Canton village and town, Rensselaer Falls trustees approve comprehensive plan; Falls residents concerned about zoning issue
By ADAM ATKINSON
North Country This Week
RENSSELAER FALLS — The Canton Comprehensive Plan (CCP) was unanimously approved by the village boards of Rensselaer Falls and Canton and the Canton town board at a joint meeting Monday, Oct. 8.
The CCP will function as a general blueprint for future development strategies in the municipalities.Approval of the CCP came only after more discussion and concerns voiced by village residents about the plan’s inclusion of a residential section of West Front Street in a waterfront overlay district. The district could allow future commercial developments there, something village residents who live along the route have expressed concern about at earlier public hearings on the issue.
At the meeting Monday night, the boards passed a measure adding additional language and a redefined map to the Comprehensive Plan which directs review and oversight on any proposal for commercial developments in the district.
The language, added on page 7-3 of the plan, states “When and if development is considered in the Waterfront Overlay District, an added layer of review will be required, including site plan review, special use permit, and St. Lawrence County Planning Office guidance to ensure compatibility with underlying allowed uses and minimize impacts on adjacent properties.”
Some village residents attending the meeting were not assuaged by the language added by the boards to the CCP.
“I want to make sure I am included in discussion on what’s going to be done to this property (waterfront overlay district). And I have to say that when I bought the house I moved onto a quiet, natural road,” said Mary LaMere who lives on West Front Street.
“I don’t want snowmobiles, and I’ve said that I don’t feel that canoeing and kayaking is safe for this river. And, it seems that the whole village of Rensselaer Falls has thought of these things that are going to get people to Rensselaer Falls that aren’t necessarily going to work out well,” LaMere said.
LaMere voiced concern that property around her lot could be rezoned without her knowing.
“Are these things going to be discussed? Are the people in Rensselaer Falls going to have a say? Or are they going to be decided by a few people?” LaMere said.
David Duff, a member of the St. Lawrence County Planning Board, asked if the boards had a sense of what the village residents who live in the West Front Street area feel about including the neighborhood in the district.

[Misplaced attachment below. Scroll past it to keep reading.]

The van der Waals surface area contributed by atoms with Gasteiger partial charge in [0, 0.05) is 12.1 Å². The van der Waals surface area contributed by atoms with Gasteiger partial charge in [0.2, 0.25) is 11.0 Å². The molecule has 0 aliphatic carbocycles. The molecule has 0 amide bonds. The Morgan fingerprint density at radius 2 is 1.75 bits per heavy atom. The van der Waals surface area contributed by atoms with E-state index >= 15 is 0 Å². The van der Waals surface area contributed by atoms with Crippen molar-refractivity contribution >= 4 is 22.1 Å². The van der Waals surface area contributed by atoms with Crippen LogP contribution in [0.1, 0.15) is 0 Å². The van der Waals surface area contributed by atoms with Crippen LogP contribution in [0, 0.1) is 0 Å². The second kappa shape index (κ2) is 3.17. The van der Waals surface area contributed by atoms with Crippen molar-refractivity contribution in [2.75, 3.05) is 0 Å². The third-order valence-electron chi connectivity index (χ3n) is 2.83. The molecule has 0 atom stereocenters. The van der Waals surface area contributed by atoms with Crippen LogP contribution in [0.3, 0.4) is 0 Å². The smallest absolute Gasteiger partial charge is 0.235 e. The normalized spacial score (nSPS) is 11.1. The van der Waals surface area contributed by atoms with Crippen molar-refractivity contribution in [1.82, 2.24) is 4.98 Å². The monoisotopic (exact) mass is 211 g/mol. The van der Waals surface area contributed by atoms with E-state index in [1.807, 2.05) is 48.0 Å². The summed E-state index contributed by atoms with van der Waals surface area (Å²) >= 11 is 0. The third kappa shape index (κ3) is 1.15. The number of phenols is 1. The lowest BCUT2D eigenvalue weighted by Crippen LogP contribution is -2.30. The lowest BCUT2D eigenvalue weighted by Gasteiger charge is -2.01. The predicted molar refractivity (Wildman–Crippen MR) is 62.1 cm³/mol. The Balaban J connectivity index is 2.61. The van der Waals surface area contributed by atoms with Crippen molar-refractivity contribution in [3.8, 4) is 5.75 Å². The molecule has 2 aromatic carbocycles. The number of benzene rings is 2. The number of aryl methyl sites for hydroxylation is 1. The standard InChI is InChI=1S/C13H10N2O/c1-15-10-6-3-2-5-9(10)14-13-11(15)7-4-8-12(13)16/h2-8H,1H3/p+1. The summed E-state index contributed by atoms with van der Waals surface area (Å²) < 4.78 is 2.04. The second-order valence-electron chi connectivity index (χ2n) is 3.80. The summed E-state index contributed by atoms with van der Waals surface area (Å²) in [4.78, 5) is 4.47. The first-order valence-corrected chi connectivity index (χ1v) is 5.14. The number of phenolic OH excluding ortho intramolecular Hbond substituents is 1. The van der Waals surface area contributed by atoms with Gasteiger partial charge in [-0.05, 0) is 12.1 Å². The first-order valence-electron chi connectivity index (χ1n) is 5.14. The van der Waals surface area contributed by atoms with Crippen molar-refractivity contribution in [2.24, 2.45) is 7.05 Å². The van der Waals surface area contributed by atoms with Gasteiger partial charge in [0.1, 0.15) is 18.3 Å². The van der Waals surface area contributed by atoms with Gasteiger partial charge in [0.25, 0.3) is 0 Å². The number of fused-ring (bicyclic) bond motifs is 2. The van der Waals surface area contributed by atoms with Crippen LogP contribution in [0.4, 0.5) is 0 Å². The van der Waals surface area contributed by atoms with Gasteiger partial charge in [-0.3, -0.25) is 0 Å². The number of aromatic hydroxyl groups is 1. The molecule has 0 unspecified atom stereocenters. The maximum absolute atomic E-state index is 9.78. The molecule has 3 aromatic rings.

“The waterfront overlay district doesn’t necessarily mean its deemed commercial right away,” said Rensselaer Falls Mayor Michael Hammond. “To my knowledge it has to be built and worked in tandem with the county, and hopefully the town, to decide what that mixed use is going to be.”
Hammond said he had a good sense of the residents’ concerns. “I’m hearing it loud and clear. So that’s why we would have to work with the town and hope there is a lot of public input into how the waterfront overlay district could potentially be (planned),” Hammond said.
“So if nobody on West Front Street is for the commercial overlay, why isn’t it just taken out of there?” asked Phil Burnett, a West Front Street home owner, residing outside the village limits. “If no resident on that street is for it, why is it still being considered?”
“You have public hearings and people are expressing their opinions but it doesn’t seem to make a difference going forward with this waterfront overlay,” said property owner Susan Huntley. “If the majority of people on that street are against it, then why isn’t it being taken out?”
Mayor Hammond said the new language was added to include an oversight requirement over any development in the waterfront overlay district to address concerns that were voiced at public hearings on the matter.
Hammond said M.J. Engineering & Land Surveying of Clifton Park and the CCP committee that worked on the 134-page document outlined all riverfront properties as part of the overlay district to facilitate future conversations on how to develop those areas.
Work on the Comprehensive Plan began in the fall of 2017.
Copies are also available for public review in the offices of the clerks at the Canton Municipal Building, 60 Main St., Canton; the Rensselaer Falls Municipal Office, 212 Rensselaer St., Rensselaer Falls; and the Canton Free Library, 8 Park St.